Like an ornery farmer defending his name against a good-fer-nuthin’ cowhand, the title number in Oklahoma! really packs a punch. The mere mention of it has you singing in your head: “You’re doin’ fine, Oklahoma! Oklahoma—O-K-L-A-H-O-M-A! Oklahoma! YE-OW!” And with its robust wall of choral sound, intricate harmonies, and electrifying build, the song never fails to stop the show. But this wasn’t always the case. The song in its original form was proving in early performances to be somewhat lackluster. But when the show was out-of-town in Boston, ensemble member Faye Elizabeth Smith approached composer Richard Rodgers with a better idea.
“With the voices you have in this show,” she asked, “why are you having us do this song in unison? If we did ‘Oklahoma’ in harmony, we could take the roof off every theatre in this country.” Rodgers, a true collaborator, wasn’t too proud to admit the girl was right. There was only one problem: the show’s musical arranger Russell Bennett had already gone home to New York. After a frantic phone call from Richard Rodgers, Bennett grabbed his hat and hopped the train back to Boston. He finished the new arrangement along the way.
The ensemble proved eager to learn the improved arrangement of the song. They were so eager, in fact, that they volunteered to rehearse it on their only day off. Bennett placed the sole copy on the piano. Everyone gathered around. He plunked out parts painstakingly while the more skilled musicians of the group sight read parts and took turns humming and then drilling their peers.
Now that the song’s dynamics finally matched its bountiful sentiment, it needed the staging to match. As you might expect, that task was relegated to choreographer Agnes de Mille. As it had happened so often throughout the process, inspiration came to her quick. The cast began chanting quietly their “Okla-homa, Okla-homa…” at the song’s coda and de Mille had them creep slowly upstage. Then, for the final push at fortissimo, they rushed forward in a triumphant gallop toward the footlights. Their energy was palpable. When it was performed at the very next performance—and for every performance thereafter—the number received the hearty ovation it deserved.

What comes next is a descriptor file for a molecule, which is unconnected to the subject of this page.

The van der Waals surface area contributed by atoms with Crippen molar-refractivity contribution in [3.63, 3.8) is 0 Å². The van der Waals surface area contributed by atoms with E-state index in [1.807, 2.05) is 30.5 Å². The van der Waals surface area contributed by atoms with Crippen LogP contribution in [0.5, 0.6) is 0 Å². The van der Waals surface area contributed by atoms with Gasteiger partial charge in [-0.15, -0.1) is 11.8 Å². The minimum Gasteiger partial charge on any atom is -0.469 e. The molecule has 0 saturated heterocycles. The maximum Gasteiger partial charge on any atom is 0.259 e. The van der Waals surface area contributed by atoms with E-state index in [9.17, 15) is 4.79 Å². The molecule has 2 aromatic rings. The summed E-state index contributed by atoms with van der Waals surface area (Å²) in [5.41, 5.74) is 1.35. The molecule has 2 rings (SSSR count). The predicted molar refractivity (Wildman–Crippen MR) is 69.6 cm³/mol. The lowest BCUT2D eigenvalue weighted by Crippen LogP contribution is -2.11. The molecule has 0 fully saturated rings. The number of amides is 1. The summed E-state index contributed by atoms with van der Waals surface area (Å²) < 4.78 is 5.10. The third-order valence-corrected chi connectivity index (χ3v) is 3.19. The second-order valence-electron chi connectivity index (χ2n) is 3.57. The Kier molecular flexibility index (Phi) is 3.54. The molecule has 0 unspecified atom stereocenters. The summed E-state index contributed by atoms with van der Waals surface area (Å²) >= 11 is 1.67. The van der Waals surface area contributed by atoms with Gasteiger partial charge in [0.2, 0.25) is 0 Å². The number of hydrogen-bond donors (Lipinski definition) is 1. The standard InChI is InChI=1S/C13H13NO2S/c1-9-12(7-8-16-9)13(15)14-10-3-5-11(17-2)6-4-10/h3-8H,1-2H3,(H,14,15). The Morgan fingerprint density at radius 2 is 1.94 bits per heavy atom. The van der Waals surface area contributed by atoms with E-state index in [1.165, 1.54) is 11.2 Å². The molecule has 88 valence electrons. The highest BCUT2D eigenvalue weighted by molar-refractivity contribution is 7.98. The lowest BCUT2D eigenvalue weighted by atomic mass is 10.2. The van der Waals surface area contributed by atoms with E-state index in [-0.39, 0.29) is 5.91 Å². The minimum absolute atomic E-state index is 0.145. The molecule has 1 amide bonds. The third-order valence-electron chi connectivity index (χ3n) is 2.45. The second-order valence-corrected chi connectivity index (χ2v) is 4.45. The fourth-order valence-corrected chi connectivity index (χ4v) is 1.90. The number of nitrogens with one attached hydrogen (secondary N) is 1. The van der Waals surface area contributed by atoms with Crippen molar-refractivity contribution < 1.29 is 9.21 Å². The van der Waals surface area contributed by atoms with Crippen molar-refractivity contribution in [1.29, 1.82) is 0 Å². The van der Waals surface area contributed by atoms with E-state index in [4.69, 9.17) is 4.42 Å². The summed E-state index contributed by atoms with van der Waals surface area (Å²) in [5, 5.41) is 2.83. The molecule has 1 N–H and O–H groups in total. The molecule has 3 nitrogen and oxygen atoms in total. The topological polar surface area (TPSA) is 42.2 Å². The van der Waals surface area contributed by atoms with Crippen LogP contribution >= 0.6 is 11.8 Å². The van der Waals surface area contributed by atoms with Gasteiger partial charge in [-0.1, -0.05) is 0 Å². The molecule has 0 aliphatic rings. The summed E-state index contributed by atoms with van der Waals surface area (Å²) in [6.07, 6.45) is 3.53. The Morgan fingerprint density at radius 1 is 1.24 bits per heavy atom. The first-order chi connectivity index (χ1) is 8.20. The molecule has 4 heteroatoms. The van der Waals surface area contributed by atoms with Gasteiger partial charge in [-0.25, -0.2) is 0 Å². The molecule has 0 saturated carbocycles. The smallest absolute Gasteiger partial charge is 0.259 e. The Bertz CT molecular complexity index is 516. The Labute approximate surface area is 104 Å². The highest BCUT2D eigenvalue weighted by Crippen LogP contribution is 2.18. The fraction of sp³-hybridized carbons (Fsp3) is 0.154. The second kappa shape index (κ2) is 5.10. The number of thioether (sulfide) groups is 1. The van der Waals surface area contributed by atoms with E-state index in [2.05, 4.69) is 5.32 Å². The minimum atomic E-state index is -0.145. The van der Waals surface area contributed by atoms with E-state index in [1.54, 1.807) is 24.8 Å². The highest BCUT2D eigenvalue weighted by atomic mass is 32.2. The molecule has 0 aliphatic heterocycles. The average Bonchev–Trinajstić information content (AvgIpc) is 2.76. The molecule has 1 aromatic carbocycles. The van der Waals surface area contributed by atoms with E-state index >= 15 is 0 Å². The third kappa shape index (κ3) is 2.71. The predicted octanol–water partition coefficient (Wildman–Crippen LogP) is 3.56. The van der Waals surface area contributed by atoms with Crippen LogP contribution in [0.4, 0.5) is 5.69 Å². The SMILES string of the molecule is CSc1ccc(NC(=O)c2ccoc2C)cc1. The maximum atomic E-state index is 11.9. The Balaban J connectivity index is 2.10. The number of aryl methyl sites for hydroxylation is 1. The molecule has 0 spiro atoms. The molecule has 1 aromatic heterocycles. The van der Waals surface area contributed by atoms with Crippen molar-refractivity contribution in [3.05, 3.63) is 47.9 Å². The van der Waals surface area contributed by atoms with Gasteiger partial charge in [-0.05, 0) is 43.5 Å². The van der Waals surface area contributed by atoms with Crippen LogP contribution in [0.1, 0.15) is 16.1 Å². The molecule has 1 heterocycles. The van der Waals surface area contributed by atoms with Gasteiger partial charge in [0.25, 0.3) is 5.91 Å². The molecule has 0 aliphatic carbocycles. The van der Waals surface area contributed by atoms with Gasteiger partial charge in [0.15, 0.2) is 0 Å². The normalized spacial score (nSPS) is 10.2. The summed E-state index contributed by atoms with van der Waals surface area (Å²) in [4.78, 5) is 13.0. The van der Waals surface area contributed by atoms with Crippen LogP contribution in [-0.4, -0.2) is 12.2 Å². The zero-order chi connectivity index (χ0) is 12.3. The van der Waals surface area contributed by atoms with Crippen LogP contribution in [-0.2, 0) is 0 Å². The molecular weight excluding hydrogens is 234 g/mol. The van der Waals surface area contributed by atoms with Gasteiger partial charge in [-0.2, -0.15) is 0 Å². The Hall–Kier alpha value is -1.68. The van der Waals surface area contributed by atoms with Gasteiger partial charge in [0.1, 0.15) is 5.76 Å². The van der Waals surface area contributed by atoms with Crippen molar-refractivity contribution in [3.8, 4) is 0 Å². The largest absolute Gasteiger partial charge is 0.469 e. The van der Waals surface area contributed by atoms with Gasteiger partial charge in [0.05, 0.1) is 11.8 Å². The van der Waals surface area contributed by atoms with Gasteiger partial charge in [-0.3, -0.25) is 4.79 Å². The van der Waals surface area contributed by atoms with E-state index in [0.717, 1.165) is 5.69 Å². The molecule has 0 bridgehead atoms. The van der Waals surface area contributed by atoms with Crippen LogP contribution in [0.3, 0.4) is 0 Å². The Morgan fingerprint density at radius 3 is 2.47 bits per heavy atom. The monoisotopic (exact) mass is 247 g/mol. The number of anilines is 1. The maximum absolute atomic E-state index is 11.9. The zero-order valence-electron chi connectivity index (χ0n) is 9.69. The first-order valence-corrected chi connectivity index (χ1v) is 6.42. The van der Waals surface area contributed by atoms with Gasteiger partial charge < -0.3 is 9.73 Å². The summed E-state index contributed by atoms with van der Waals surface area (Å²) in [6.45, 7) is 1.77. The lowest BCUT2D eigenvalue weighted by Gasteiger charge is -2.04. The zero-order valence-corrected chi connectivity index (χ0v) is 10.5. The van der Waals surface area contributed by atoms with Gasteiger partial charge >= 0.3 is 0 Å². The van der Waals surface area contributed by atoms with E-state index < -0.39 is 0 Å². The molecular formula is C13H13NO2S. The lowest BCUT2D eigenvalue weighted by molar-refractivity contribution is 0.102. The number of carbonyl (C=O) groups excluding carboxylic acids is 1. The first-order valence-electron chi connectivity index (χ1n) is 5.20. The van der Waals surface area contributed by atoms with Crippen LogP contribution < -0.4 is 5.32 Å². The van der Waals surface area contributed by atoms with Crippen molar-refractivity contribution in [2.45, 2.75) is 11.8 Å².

According to the show’s original conductor Jay Blackton, “It gave the show a punctuation— a real exclamation point. In fact, I’m certain that’s where the exclamation point in the title came from.”
Funny enough, his little jest isn’t too far from the truth. The title Oklahoma— without its signature exclamation point— had been rejected in the early stages of conception. The creative team feared that audiences wouldn’t buy tickets to something that sounded so blandly geographical. Also, Rodgers & Hammerstein felt it ostentatious to name their show after a state. The original title of the Lynn Riggs play upon which it was based, Green Grow the Lilacs, hadn’t sold them any tickets in its first go-round. So, it was back to the drawing board. Scrawled on letterhead from the various desks of the Theatre Guild were many (not so great) alternate titles. They included:
- Swing Your Honey
- Oklahoma Honey
- Party Tonight
- Swingin’ Pretty
- Goin’ to the Party
- Play Party Tonight
- Laurey and Me
- One Two Three
- Now Altogether
- Party in the Plains
- Prairie Song
- Prairie Party
Can you tell they were trying to sell their show as a good time? That’s likely how they settled on the neither-here-nor-there Away We Go! as it was called in its embryonic days. But when audiences cheered that spankin’ new arrangement of the title song, the authors knew they had a hit. In an exhibition of his newfound confidence, Hammerstein proclaimed, “Why don’t we just add an exclamation point and be done with it?” From then on, the title was officially Oklahoma!
The Okies themselves were quite flattered by the attention. On May 11, 1953, “Oklahoma!” was adopted by the Oklahoma Legislature as their official state song.